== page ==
The Tools and Tasks of the Bone and Joint Specialist
Orthopaedics is the name given to the branch of medicine practised by the bone and joint specialist, and its origins are rooted in the distant past. Since early humans first fashioned tools and, in particular, their primitive weapons, they became increasingly prone to fractures and dislocations that, without appropriate treatment, would frequently have been fatal or at best, resulted in lifelong disability. Archaeological evidence confirms that the use of splints dates back to the Ancient Egyptian era and even earlier, while the Greeks and the Romans were responsible for some progress, including attempts to correct spinal deformities in children. In fact, it was from a Greek phrase meaning “straight child” that the term orthopaedics was eventually coined.
More significant advances by the physicians of the time stem from the treatment of soldiers wounded in battle. Later, with the invention of the plaster of Paris cast in the mid-1800s, although still focused mainly on childhood deformities, orthopaedic practices began to evolve, and by the end of the 19th century, the first surgical procedure designed to help treat such deformities was attempted. Today, bone and joint specialists are generally known as orthopaedic surgeons and surgical procedures account for about half of their therapeutic activities.
Their responsibilities can be conveniently categorised as being either trauma-related or elective, and it is quite common for an orthopaedic surgeon to specialise in either one or the other of these categories, while some may choose to divide their time between the two. More importantly, the ongoing development of new and improved equipment and advanced surgical techniques has served to benefit both the patients and the bone and joint specialists within each of these spheres.
While those in other branches of medicine had been making use of an instrument that would eventually become known as an endoscope in order to examine the pharynx, urinary tract, and rectum since 1805, it was more than a century later when a Japanese professor first used such a device to examine the internal structure of a joint. In doing so, Professor Kenji Takagi laid the foundation for the development of the modern arthroscope, a tool that made a diagnostic procedure known as arthroscopy possible.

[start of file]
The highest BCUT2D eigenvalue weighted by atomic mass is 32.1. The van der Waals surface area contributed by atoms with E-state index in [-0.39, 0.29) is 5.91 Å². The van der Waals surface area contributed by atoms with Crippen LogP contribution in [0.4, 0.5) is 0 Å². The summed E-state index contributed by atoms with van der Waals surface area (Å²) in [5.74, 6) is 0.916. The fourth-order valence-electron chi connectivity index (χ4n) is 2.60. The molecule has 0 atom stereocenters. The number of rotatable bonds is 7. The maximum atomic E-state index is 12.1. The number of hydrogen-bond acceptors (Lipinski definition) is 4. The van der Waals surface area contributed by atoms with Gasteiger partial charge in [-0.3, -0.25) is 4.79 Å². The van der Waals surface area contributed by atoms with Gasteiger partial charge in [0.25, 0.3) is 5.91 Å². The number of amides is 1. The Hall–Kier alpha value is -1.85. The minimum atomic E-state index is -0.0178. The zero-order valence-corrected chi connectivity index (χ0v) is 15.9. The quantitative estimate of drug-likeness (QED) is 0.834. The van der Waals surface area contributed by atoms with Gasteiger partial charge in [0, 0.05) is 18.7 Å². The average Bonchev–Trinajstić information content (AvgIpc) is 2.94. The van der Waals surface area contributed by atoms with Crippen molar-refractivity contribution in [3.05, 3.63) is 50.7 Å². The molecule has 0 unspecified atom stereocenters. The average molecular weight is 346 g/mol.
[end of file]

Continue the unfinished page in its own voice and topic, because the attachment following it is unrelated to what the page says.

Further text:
A modern arthroscope consists of a narrow tube containing a system of magnifying lenses through which light is transmitted via optical fibres. Light passing down the tube illuminates the interior of the joint, and images of the bones and surrounding tissue are captured by a video camera, enabling bone and joint specialists to view them in real time and in full colour on a monitor screen. In an alternative mode, the camera is omitted and the observer views the magnified image directly through an eyepiece. Already a vast improvement on the traditional X-ray image in terms of the detail provided, arthroscopy has long since graduated from its diagnostic role to form the basis for a number of minimally-invasive surgical procedures now widely used to treat several common forms of joint disorder.
The technique allows the bone and joint specialists of today to avoid the need to fully expose the joint with the attendant increased risk of infection and excessive blood loss, as well as reducing the patient’s recovery time. A tiny incision is sufficient to accommodate the scope with which the surgeon can observe his actions while a second or third incision of the same size may then be used to provide the entry route for whatever surgical instruments he or she may require.
Amongst the most common reasons for the use of this type of “keyhole surgery” by bone and joint specialists today, is to repair or resect a torn meniscus either in the knee or the shoulder. It may also be used to remove the synovium when it is inflamed and could potentially cause further damage, to repair a torn ligament, and to aspirate loose fragments of bone or cartilage that might cause pain and impede the subject’s movement.
Innovative and versatile though it may be, arthroscopy does have its limits, and the undisputed jewel in the crown of modern orthopaedics simply has to be arthroplasty. The term refers to the partial or total replacement of a painful, malfunctioning joint with a prosthesis fashioned from metal, plastic, or ceramic, or some combination of these materials. Routinely used to repair hips, knees, and shoulders damaged by osteoarthritis, arthroplasty is one of the most successful orthopaedic procedures, enabling bone and joint specialists to perform life-changing interventions.